When it has been 30 degrees here (what is called a heatwave here is the norm for you in Gibraltar) we put ice cubes in our water bottles, wear a peaked hat to protect our eyes and skin from the sun, put sunscreen on and use vasaline on any skin that can chafe, we run slower, hydrate before we go, during and plenty after too, the one thing we don’t do is cancel our run! You could also go out later in the evenings in Gibraltar, after the worst of the heat. But then if you are out at dusk you might want to use mosquito deterrent, or cover up arms and legs!
When it is cold we enjoy being able to wear long sleeves and the peaked hats keep the rain out of our eyes. We actually prefer running in the wind and rain because it cools us down! The sense of achievement after a run in the kind of weather that folks wouldn’t go out walking in, is very satisfying.

7. Make a habit of it!

The app is set up so you do 3 runs a week, it recommends that you have a rest day between each run. We haven’t had that luxury, between work and having to work around older siblings or partners to mind the 3 year olds, we have only been able to run on Wednesday, Thursday and Friday evenings. Thursdays I do notice my legs hurt a bit more to begin with, but apart from that we have managed OK without the rest days, so don’t let staunch adherence to the training plan suggestions be the reason that you don’t do it at all. Find a way to make it work for you. I’ve developed the habit of stretching my legs for as long as I can after a run and also the next day. I haven’t given up the gym entirely, I still go one morning a week to do a Body Pump class because I really enjoy it and my daughter loves the gym creche.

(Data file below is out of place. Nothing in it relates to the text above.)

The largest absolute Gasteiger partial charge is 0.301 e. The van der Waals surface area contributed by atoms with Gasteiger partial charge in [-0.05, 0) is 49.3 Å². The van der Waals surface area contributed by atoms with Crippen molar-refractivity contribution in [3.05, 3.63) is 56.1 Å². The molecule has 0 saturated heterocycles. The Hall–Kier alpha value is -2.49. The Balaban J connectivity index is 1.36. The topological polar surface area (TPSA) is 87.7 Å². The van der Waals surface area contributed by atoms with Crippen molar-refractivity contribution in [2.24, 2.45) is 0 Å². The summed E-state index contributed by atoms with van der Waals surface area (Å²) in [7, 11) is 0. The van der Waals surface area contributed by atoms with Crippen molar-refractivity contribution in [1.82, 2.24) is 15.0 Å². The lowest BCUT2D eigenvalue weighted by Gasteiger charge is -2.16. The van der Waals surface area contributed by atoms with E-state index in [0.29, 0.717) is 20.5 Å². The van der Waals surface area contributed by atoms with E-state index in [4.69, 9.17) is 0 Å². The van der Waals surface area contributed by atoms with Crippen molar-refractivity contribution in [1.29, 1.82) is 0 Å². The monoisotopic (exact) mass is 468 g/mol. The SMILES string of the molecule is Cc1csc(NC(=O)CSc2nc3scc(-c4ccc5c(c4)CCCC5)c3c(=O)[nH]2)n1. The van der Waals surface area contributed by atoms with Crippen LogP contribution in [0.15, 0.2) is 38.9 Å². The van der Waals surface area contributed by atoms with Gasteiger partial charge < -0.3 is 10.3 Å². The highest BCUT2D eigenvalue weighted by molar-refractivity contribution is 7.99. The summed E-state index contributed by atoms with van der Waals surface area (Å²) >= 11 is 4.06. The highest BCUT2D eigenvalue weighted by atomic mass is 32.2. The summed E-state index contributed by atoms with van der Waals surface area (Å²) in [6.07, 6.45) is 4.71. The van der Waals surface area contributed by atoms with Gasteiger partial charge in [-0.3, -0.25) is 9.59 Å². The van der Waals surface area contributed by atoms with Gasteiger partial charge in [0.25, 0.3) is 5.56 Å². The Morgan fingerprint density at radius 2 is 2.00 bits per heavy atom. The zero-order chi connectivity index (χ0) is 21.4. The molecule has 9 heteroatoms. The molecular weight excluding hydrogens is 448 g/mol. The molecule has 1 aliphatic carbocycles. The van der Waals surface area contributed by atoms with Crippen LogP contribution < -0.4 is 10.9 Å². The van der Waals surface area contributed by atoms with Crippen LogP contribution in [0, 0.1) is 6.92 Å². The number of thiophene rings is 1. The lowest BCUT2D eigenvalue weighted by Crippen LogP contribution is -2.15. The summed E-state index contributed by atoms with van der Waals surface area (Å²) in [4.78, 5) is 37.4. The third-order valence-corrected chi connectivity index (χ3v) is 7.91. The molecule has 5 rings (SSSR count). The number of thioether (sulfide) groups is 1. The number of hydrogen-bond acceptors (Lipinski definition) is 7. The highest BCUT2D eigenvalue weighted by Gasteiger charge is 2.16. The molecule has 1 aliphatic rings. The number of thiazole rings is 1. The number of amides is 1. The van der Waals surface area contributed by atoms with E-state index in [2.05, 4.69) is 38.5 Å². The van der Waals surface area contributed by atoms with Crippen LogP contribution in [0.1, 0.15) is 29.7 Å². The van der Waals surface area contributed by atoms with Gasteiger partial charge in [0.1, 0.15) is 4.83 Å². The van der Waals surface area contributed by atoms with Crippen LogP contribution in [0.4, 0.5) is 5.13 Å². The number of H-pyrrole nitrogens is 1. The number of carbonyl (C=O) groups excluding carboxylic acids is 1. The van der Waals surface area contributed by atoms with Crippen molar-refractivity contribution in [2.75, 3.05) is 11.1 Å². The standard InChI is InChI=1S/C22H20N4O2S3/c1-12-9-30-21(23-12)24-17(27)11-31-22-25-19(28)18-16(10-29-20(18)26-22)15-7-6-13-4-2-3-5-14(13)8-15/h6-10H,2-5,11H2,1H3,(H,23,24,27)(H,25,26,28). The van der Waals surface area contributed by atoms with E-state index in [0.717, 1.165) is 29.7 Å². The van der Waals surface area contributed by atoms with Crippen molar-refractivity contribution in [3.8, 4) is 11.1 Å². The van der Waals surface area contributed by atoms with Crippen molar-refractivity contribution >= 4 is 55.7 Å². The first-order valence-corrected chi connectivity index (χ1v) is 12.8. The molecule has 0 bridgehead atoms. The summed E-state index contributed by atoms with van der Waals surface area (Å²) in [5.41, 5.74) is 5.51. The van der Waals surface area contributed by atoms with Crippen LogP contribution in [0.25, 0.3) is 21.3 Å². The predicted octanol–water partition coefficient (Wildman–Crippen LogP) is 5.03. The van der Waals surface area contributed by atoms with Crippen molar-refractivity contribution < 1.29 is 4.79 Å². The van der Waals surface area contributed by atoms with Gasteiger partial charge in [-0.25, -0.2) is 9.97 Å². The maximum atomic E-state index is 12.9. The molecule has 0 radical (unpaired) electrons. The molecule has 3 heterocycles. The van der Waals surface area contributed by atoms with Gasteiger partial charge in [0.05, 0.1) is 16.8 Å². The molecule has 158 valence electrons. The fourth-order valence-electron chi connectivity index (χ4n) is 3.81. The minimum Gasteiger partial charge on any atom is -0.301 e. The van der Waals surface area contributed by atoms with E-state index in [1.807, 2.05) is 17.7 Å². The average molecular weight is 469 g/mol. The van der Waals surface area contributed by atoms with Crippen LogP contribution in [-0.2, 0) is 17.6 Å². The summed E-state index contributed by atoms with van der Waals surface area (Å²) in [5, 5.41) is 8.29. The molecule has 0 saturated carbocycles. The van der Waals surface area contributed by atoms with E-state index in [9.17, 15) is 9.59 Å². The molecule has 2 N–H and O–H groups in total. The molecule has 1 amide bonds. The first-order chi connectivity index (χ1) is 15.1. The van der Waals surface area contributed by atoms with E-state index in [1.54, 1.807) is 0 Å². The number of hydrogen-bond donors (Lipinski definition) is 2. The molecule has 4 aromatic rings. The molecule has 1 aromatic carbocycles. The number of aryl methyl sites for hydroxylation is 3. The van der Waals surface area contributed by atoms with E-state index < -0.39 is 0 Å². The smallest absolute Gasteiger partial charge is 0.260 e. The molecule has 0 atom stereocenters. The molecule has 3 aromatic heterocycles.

Find the right times for you (and your running partner) and make it part of your weekly routine. You will end up stretching, hydrating and planning your meal times to make sure you get a couple of hours to digest before your run! It ends up becoming a big part of your life, making your whole life more healthy and active.

8. Keep an eye on that appetite!

An increased appetite is inevitable with an increase in activity. Your body needs to adjust to the change. You need to have fuel to have energy to burn and you will only get to that Aerobic heart rate Zone where you burn the most fat if you have the energy to keep moving. I have been being more careful with my portion size and focusing on high protein for post-run meals, healthy complex carb snacks like banana and chunky peanut butter when I get hungry between meals or to temporarily replace a meal that would have been just before a run, so that I can wait till after the run to eat dinner.

If you aren’t ready to start running, walk! When we can’t go running because there isn’t anyone to mind one or the other of our toddlers, we get them into the buggy and bring them with us! Walking up those hills pushing a buggy is a great work out. And the more you walk, the fitter you’ll feel, the faster you’ll go, the further you’ll get… and eventually you might just want to break into a jog 🙂

Oh and if your interested… I’ve lost a pound a week since the 2nd week of the C25k training plan! I’m not wearing extra baggy t-shirts anymore and the large leggings have been thrown out… too baggy round the rear!!


My couch to 5k article in print ??